Peace, Conflict and Development: Issue Six, January 2005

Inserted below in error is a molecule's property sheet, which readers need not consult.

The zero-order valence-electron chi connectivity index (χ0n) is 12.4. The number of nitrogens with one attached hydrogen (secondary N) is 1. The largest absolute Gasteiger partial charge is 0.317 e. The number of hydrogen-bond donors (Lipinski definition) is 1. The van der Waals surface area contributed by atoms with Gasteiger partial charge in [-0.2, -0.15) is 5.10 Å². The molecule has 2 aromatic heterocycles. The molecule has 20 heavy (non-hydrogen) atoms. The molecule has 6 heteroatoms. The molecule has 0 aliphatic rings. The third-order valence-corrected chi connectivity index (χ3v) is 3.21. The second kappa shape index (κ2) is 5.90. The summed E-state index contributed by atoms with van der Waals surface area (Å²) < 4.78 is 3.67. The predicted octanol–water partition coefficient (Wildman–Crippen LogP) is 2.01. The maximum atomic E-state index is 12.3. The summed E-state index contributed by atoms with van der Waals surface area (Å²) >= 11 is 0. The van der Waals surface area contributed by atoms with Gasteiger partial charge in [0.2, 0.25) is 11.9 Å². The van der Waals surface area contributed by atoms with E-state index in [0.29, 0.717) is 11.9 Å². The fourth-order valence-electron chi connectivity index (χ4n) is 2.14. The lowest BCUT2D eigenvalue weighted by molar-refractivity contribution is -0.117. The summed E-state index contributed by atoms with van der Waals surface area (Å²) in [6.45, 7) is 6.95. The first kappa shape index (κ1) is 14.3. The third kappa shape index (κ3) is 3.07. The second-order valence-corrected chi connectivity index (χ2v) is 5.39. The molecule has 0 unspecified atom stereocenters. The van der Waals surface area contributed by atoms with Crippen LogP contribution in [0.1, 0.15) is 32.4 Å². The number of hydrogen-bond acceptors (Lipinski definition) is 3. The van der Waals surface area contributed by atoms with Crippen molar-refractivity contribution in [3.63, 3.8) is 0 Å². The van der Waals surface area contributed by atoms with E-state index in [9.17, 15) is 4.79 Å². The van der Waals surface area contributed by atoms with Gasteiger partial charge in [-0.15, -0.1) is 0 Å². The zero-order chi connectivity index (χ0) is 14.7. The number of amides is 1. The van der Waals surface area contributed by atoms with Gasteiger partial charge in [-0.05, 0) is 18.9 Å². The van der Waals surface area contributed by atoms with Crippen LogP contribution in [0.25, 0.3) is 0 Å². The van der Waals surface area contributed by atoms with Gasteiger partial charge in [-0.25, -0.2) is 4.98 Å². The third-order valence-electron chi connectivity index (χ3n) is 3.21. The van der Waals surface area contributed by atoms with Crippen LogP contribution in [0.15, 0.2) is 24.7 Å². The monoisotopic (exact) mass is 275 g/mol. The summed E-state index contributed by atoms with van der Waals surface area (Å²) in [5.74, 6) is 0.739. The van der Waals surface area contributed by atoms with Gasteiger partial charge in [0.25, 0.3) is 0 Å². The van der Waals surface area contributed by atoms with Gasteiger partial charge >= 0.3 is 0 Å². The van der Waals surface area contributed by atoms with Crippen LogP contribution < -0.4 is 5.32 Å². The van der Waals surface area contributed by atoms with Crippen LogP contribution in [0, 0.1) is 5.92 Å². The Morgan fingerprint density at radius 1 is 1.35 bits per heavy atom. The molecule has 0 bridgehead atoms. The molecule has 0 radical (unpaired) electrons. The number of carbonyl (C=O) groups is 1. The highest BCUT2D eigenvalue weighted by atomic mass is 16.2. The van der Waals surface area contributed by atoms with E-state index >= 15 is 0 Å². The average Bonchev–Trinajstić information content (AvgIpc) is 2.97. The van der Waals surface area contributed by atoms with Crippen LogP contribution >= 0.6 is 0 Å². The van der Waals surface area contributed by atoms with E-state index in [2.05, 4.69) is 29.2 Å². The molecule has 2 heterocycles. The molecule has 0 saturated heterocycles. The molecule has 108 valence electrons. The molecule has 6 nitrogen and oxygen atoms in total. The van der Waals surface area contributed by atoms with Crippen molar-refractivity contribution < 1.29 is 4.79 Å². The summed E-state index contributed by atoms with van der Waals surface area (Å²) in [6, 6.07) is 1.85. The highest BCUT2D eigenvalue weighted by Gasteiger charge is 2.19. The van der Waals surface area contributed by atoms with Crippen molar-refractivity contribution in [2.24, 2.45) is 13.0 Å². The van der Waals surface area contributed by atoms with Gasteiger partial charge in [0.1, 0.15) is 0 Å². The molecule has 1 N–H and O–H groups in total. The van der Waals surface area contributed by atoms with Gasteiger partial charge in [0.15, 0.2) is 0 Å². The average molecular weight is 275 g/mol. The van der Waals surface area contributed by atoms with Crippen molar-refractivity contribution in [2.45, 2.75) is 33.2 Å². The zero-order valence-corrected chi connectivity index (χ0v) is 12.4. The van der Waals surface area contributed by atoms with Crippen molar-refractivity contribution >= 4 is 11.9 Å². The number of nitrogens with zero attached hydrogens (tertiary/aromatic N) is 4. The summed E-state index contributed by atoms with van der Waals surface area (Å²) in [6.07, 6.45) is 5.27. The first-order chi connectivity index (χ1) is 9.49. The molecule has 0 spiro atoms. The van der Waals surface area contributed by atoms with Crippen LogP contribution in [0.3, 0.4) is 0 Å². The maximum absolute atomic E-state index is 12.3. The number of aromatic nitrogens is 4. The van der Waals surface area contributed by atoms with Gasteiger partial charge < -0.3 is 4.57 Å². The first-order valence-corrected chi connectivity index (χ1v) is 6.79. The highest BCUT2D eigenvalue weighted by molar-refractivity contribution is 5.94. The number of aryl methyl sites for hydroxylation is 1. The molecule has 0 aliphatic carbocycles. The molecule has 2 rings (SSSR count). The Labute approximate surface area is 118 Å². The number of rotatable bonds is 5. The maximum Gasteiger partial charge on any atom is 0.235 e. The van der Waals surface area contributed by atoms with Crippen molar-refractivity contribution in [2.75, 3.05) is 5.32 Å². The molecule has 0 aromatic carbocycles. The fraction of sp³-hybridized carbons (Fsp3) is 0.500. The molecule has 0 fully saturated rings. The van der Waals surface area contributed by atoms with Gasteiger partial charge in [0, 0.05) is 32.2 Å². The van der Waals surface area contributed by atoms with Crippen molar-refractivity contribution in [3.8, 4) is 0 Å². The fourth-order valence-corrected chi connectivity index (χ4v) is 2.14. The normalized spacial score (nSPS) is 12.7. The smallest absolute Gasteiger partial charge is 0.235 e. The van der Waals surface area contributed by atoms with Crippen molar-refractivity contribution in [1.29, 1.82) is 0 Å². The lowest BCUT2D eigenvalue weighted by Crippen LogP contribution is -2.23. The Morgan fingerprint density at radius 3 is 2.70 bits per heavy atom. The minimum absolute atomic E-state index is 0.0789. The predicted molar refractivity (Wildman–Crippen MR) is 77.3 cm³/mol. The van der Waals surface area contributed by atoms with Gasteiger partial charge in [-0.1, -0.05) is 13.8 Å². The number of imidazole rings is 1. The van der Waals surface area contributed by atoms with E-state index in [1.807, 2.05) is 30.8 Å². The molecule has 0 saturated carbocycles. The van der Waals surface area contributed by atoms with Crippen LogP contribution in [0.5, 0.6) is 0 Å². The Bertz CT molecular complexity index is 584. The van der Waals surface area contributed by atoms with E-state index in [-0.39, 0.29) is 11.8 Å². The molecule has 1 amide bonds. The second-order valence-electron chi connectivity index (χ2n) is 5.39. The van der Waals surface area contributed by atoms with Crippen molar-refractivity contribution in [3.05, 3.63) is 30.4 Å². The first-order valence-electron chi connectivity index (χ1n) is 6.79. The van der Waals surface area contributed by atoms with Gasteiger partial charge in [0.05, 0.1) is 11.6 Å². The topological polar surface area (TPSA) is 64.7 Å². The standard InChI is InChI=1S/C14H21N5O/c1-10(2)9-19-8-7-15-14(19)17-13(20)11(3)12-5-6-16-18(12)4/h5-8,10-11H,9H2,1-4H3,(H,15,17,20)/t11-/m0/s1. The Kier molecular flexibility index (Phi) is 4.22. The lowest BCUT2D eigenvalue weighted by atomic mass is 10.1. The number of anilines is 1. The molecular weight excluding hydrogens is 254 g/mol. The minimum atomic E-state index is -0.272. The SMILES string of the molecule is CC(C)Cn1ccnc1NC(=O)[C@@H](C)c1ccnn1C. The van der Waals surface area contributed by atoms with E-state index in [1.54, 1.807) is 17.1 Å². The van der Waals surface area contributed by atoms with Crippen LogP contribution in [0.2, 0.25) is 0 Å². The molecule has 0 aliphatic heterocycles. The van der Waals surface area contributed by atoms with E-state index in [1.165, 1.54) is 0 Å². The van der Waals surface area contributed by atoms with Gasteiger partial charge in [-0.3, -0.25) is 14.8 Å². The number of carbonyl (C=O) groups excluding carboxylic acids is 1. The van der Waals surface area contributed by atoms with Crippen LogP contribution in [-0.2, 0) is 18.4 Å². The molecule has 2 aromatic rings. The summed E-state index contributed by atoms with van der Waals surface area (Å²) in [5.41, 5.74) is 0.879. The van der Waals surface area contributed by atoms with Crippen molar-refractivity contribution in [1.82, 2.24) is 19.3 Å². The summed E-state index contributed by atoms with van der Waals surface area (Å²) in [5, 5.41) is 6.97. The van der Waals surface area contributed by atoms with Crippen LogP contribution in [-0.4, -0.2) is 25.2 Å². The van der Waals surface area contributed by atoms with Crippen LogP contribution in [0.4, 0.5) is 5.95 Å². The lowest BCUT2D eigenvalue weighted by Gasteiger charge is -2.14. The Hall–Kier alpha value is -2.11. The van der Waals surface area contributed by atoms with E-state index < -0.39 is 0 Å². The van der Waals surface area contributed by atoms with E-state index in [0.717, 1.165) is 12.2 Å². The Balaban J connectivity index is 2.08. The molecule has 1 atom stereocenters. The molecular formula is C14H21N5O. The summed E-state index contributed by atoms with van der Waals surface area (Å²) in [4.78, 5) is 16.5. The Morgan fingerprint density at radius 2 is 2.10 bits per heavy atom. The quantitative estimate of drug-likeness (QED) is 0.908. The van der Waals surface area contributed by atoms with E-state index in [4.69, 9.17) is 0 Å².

between environmental variables and domestic armed conflict. Members of this innovative research stream repeatedly called for inclusion of other independent and intervening variables such as poverty23, political regime type24, or cultural variables25. Economic and political variables were identified as missing links between environmental degradation and armed conflict. While these contributions of PRIO-associated researchers innovated the empirical analysis of environmental conflicts, they failed to generate new theoretical insights or ground-breaking concepts. Scholars have repeatedly called for consideration of null cases into research designs, i.e. cases in which environmental scarcity does not lead to conflict26. The one-sided focus on the environment as a source of conflict prevents a more holistic view on the complex interactions between natural resources and human behaviour. Little is known about the causes and processes that foster cooperation rather than conflict over resources. The analytical shift towards an appreciation of natural resources as a source of cooperation - or rather as a source of conflict and cooperation - has only occurred sporadically. Limited empirical evidence has been presented in this regard. This happened mainly to refute overly deterministic eco-violence assertions or arguing for the peacebuilding potential of environmental policies such as conservation27. To this day, the environmental conflict23 Dan Smith and Willy streng, eds. Research on Environment, Poverty and Conflict (Oslo: PRIO, 1997) 24 Gleditsch and Sverdrup, 2002, op. cit. 25 De Soysa, 2002a, op. cit. 26 Frank Biermann, Gerhard Petschel-Held, and Christoph Rohloff, Umweltzerstrung als Konfliktursache? Theoretische Konzeptionalisierung und empirische Analyse des Zusammenhangs von Umwelt und Sicherheit [Environmental Degradation as Conflict Cause? Theoretical Conceptualisation and Empirical Analysis of the Link Between Environment and Security], Zeitschrift fr Internationale Beziehungen, 5 (1998), pp. 272-308; Smith and streng, op. cit., 1997. 27 See, for example, Marielle J. Carter and Stephen N. Ndegwa, Environmental Scarcity and Conflict: A Contrary Case from Lake Victoria, Global Environmental Politics 2 (2002), pp. 40-62; Ken Conca and